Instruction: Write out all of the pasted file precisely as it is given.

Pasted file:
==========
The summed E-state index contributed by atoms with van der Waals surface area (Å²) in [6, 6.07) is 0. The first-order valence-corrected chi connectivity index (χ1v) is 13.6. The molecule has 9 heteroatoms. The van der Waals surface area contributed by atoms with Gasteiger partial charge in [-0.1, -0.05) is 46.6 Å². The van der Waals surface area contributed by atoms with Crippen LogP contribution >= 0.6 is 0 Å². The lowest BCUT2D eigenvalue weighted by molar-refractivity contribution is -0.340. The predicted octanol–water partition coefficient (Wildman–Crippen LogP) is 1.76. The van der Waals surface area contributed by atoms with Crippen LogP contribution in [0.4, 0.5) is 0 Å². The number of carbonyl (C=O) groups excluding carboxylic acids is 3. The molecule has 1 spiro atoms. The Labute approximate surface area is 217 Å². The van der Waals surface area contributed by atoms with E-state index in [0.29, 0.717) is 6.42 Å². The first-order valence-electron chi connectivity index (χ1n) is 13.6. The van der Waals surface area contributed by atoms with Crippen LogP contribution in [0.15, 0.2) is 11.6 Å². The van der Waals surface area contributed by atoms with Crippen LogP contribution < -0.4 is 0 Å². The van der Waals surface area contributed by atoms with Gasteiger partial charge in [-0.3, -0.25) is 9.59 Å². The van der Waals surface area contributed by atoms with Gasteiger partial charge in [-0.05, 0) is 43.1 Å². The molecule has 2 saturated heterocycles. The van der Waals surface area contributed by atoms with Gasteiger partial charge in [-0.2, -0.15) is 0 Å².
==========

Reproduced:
The summed E-state index contributed by atoms with van der Waals surface area (Å²) in [6, 6.07) is 0. The first-order valence-corrected chi connectivity index (χ1v) is 13.6. The molecule has 9 heteroatoms. The van der Waals surface area contributed by atoms with Gasteiger partial charge in [-0.1, -0.05) is 46.6 Å². The van der Waals surface area contributed by atoms with Crippen LogP contribution >= 0.6 is 0 Å². The lowest BCUT2D eigenvalue weighted by molar-refractivity contribution is -0.340. The predicted octanol–water partition coefficient (Wildman–Crippen LogP) is 1.76. The van der Waals surface area contributed by atoms with Crippen LogP contribution in [0.4, 0.5) is 0 Å². The number of carbonyl (C=O) groups excluding carboxylic acids is 3. The molecule has 1 spiro atoms. The Labute approximate surface area is 217 Å². The van der Waals surface area contributed by atoms with E-state index in [0.29, 0.717) is 6.42 Å². The first-order valence-electron chi connectivity index (χ1n) is 13.6. The van der Waals surface area contributed by atoms with Crippen LogP contribution in [0.15, 0.2) is 11.6 Å². The van der Waals surface area contributed by atoms with Crippen LogP contribution < -0.4 is 0 Å². The van der Waals surface area contributed by atoms with Gasteiger partial charge in [-0.3, -0.25) is 9.59 Å². The van der Waals surface area contributed by atoms with Gasteiger partial charge in [-0.05, 0) is 43.1 Å². The molecule has 2 saturated heterocycles. The van der Waals surface area contributed by atoms with Gasteiger partial charge in [-0.2, -0.15) is 0 Å².